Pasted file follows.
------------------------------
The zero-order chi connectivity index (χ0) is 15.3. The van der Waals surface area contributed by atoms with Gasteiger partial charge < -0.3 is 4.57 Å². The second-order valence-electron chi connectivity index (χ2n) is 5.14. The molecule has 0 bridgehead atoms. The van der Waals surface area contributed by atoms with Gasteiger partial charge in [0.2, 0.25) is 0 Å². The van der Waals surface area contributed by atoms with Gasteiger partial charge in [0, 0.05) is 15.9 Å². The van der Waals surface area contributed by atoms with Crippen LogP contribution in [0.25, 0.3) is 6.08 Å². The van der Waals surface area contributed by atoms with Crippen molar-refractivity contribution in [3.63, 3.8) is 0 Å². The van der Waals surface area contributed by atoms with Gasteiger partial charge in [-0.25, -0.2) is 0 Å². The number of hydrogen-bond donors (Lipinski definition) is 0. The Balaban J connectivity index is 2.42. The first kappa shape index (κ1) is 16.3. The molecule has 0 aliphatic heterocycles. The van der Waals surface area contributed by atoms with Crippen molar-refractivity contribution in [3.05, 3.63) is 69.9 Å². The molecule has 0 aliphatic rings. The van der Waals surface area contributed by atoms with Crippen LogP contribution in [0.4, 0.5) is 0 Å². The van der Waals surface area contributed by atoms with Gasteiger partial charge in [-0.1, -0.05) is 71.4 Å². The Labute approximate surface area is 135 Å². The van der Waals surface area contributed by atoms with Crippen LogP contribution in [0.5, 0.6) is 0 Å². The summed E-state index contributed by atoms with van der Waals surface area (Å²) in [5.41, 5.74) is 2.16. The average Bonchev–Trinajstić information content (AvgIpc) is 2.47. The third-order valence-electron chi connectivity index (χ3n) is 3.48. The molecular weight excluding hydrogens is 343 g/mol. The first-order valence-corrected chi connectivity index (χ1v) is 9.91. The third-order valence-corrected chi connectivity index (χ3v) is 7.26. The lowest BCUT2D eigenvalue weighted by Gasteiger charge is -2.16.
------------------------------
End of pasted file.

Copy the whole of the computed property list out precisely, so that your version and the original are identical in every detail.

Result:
The zero-order chi connectivity index (χ0) is 15.3. The van der Waals surface area contributed by atoms with Gasteiger partial charge < -0.3 is 4.57 Å². The second-order valence-electron chi connectivity index (χ2n) is 5.14. The molecule has 0 bridgehead atoms. The van der Waals surface area contributed by atoms with Gasteiger partial charge in [0.2, 0.25) is 0 Å². The van der Waals surface area contributed by atoms with Gasteiger partial charge in [0, 0.05) is 15.9 Å². The van der Waals surface area contributed by atoms with Crippen LogP contribution in [0.25, 0.3) is 6.08 Å². The van der Waals surface area contributed by atoms with Crippen molar-refractivity contribution in [3.63, 3.8) is 0 Å². The van der Waals surface area contributed by atoms with Gasteiger partial charge in [-0.25, -0.2) is 0 Å². The number of hydrogen-bond donors (Lipinski definition) is 0. The Balaban J connectivity index is 2.42. The first kappa shape index (κ1) is 16.3. The molecule has 0 aliphatic heterocycles. The van der Waals surface area contributed by atoms with Crippen molar-refractivity contribution in [3.05, 3.63) is 69.9 Å². The molecule has 0 aliphatic rings. The van der Waals surface area contributed by atoms with Crippen LogP contribution in [0.4, 0.5) is 0 Å². The van der Waals surface area contributed by atoms with Gasteiger partial charge in [-0.1, -0.05) is 71.4 Å². The Labute approximate surface area is 135 Å². The van der Waals surface area contributed by atoms with Crippen LogP contribution in [0.5, 0.6) is 0 Å². The summed E-state index contributed by atoms with van der Waals surface area (Å²) in [5.41, 5.74) is 2.16. The average Bonchev–Trinajstić information content (AvgIpc) is 2.47. The third-order valence-electron chi connectivity index (χ3n) is 3.48. The molecular weight excluding hydrogens is 343 g/mol. The first-order valence-corrected chi connectivity index (χ1v) is 9.91. The third-order valence-corrected chi connectivity index (χ3v) is 7.26. The lowest BCUT2D eigenvalue weighted by Gasteiger charge is -2.16.